• Not available avatar Mary Kelleher, LMFT 04.06.2011 12:33
    Dr. Sroufe,
    Thank you. I was lucky enough to take a class with you and consult with you on a case of two sisters in a failed adoption about three years ago. I have found that what little I knew about attachment through you and through Susan Johnson's work with adults has shaped my clinical practice and allowed me to have extraordinary experiences in practice with individuals with cluster B personality disorders. This is incredibly powerful as a tool for change and healing. Thank you and thanks to the Networker for this fine presentation.
    • Not available avatar sroufe 04.13.2011 14:50
      Hi Mary:
      There is a training opportunity I would point you to if you would like to email me (srouf001@umn.edu).

  • 0 avatar Marta Cullberg Weston 04.07.2011 16:33
    The program was too basic to keep my interest. As a psychotherapist I knew much more about attachment theory than was presented...too bad..the level of conversation needs to be between professionals...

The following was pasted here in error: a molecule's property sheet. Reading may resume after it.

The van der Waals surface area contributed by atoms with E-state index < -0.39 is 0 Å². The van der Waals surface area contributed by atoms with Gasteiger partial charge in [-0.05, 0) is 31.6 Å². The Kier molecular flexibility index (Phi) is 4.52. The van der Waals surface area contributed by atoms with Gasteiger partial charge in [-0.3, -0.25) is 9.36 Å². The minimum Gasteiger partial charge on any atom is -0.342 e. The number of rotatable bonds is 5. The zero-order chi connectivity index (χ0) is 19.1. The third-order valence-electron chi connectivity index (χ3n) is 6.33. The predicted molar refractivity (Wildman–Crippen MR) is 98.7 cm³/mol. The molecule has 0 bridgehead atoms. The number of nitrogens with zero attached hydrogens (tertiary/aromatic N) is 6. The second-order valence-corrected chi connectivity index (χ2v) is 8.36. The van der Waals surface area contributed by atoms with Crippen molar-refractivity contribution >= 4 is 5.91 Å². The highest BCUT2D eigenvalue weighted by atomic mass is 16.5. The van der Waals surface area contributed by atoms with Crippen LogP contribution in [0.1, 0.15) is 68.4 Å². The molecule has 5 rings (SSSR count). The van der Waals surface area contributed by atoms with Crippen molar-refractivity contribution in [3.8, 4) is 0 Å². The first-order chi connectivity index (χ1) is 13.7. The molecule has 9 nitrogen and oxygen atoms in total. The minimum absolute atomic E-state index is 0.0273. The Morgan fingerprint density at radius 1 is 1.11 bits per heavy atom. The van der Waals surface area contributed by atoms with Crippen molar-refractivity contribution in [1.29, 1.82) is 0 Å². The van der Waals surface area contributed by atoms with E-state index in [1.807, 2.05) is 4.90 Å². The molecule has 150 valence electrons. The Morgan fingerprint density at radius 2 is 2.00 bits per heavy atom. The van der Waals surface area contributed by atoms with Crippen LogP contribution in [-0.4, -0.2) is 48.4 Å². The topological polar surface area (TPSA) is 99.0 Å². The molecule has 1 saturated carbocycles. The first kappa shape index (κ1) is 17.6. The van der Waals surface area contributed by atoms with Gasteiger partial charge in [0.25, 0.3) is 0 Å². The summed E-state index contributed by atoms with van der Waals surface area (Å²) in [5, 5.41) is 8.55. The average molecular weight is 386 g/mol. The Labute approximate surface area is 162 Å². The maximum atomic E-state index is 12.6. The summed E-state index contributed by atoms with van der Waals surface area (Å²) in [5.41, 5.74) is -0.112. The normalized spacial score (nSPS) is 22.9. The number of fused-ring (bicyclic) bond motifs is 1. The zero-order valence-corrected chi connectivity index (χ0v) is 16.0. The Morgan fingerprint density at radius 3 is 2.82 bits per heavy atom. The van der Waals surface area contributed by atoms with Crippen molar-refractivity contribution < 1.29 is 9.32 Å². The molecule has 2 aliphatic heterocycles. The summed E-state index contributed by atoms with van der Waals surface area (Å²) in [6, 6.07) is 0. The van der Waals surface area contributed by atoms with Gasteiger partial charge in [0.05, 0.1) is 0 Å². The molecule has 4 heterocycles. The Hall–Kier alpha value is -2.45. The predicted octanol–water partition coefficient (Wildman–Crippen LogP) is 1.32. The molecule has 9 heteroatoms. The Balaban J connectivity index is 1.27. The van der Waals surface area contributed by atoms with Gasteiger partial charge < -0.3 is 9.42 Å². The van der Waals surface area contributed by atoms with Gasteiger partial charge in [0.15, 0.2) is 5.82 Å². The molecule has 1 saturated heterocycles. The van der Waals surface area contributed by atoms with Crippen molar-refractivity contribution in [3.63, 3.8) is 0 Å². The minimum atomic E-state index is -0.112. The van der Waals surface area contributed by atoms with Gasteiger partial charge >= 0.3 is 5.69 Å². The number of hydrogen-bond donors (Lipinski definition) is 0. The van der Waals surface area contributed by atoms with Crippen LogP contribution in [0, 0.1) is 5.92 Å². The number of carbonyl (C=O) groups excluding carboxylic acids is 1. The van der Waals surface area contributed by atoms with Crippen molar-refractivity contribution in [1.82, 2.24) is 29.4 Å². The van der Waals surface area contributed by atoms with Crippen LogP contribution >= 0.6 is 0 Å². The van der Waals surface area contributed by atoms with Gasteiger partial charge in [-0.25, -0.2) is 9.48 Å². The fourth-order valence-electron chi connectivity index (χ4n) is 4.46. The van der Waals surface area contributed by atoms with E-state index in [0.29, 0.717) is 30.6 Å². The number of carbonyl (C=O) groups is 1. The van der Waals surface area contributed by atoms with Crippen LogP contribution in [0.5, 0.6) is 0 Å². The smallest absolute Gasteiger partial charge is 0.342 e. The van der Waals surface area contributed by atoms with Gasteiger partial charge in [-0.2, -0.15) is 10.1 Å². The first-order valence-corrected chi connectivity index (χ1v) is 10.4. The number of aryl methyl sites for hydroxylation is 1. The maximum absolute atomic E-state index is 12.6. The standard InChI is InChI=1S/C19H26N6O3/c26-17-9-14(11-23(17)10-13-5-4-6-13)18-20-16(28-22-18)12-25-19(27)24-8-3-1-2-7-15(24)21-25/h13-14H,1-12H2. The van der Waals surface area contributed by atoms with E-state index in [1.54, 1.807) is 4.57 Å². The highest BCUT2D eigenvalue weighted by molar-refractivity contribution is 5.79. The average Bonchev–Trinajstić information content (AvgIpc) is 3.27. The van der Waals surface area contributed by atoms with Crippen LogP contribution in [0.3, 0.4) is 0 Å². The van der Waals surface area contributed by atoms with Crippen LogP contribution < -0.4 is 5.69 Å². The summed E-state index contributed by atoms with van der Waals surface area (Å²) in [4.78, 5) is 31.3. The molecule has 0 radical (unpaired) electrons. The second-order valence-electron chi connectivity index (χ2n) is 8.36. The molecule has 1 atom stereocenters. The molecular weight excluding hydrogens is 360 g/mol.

Marta Cullberg Weston
    Stockholm, Sweden
  • Not available avatar Kathy Kinskey, M.A., L.P.C. 04.08.2011 10:23
    Thank you very much for this helpful interview with Dr. Sroufe. One of the things he said quite simply but powerfully was about anxious attachment...e.g. When baby does not greet mother when she returns—this is an example of a baby who is anxiously attached. He then went on to note that...
    This is including those who are pushed toward precocious independence...these will later be more dependent.
    This statement is an important and strong reminder for the western cultural collective consciousness of pushing children to be more, do more, know more earlier...rather than attuning to, allowing and meeting their needs fully at each stage of development with sensitivity. I am very much looking forward to his book. Thank you for your work Dr. Sroufe...such an amazing study...35 years! An incredibly important and needed gift of concrete awareness to our field.
  • Not available avatar Robin Barto 04.08.2011 11:59
    Loved the presentation. One comment I have is that Attachment Theory wasn't really defined. Seemed that the assumption was everyone understood the theory. I understand it from an attachment cycle view where infants develop trust or not. Also as in relation to an attachment continuum from stressed attachment to RAD. My question is do these components of Attachment fit with this first the presenter's views?

    I really liked the view that attachment isn't linear and how a development perspective was emphasized..
    • Not available avatar Kathy Baldwin 04.10.2011 13:33